Emma (1996)


Gwyneth Paltrow stars as the title character in this adaptation of Jane Austen’s Emma. Emma Woodhouse takes it upon herself to be a matchmaker for all her friends and neighbors. While her interference tends to do more harm than good, Emma fails to notice that her own opportunity for courtship may be just under her nose.

Director Douglas McGrath (Nicholas Nickleby) abides by Miramax Pictures’ template for costume dramas in the 1990s. The English countryside is drenched in golden sunlight, flowers are blooming everywhere, and Rachel Portman’s precious strings float us from scene to scene. That idyllic beauty is at times all that kept me hooked to Emma. I’m not a big Gwyneth Paltrow fan and she left me cold here yet again. I’m also not a fan of Jane Austen’s work, always exploiting the minute crises of rich, snobby women maniacally driven to get married, only to die a few years later from consumption. (Granted, no one dies this time.)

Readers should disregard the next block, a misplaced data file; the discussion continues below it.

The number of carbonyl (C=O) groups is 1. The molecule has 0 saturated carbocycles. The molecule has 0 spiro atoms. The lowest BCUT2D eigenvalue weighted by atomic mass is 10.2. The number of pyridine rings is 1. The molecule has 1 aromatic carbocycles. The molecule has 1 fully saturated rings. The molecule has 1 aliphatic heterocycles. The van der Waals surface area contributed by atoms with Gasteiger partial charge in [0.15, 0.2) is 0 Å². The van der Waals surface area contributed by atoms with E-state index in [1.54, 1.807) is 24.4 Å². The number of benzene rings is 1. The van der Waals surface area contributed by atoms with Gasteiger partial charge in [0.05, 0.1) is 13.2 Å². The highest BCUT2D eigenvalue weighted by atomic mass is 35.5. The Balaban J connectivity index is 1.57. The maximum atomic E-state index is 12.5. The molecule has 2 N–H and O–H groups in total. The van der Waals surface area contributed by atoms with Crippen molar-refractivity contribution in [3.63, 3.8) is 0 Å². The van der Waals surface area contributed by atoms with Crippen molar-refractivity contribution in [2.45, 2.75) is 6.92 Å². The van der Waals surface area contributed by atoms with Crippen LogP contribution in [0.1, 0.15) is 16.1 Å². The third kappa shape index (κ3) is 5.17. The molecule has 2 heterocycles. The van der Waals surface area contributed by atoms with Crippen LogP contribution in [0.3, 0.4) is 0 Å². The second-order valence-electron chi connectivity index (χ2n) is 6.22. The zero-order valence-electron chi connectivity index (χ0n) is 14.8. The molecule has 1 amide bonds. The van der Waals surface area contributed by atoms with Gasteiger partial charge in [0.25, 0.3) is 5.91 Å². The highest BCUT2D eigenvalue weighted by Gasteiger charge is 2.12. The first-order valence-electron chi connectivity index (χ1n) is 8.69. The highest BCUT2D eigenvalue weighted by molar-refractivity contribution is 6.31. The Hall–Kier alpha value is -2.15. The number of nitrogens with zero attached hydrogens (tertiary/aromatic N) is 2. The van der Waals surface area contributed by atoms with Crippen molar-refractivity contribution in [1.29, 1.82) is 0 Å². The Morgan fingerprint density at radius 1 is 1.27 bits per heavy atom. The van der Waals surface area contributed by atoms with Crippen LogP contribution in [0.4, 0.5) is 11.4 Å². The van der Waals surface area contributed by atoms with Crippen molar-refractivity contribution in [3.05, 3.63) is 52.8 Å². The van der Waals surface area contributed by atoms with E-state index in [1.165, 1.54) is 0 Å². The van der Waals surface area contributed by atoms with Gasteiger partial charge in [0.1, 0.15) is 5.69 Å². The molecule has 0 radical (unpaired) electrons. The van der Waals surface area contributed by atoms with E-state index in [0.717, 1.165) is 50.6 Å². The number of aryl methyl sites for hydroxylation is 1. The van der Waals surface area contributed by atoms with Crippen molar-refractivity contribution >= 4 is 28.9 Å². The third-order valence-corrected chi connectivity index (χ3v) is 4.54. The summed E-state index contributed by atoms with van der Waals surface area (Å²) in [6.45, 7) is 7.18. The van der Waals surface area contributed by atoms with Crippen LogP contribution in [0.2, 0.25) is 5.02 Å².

Jeremy Northam probably gives the film’s most compelling performance as Paltrow’s moral adversary and would-be lover. Everyone else is acting in caricature to a point that undercuts any attempt for the film to take itself too seriously. Toni Collette’s talent is wasted in a one-note role. Ewan McGregor and Alan Cumming also appear.

Academy Award: Best Score (Rachel Portman)
Oscar Nomination: Best Costume Design

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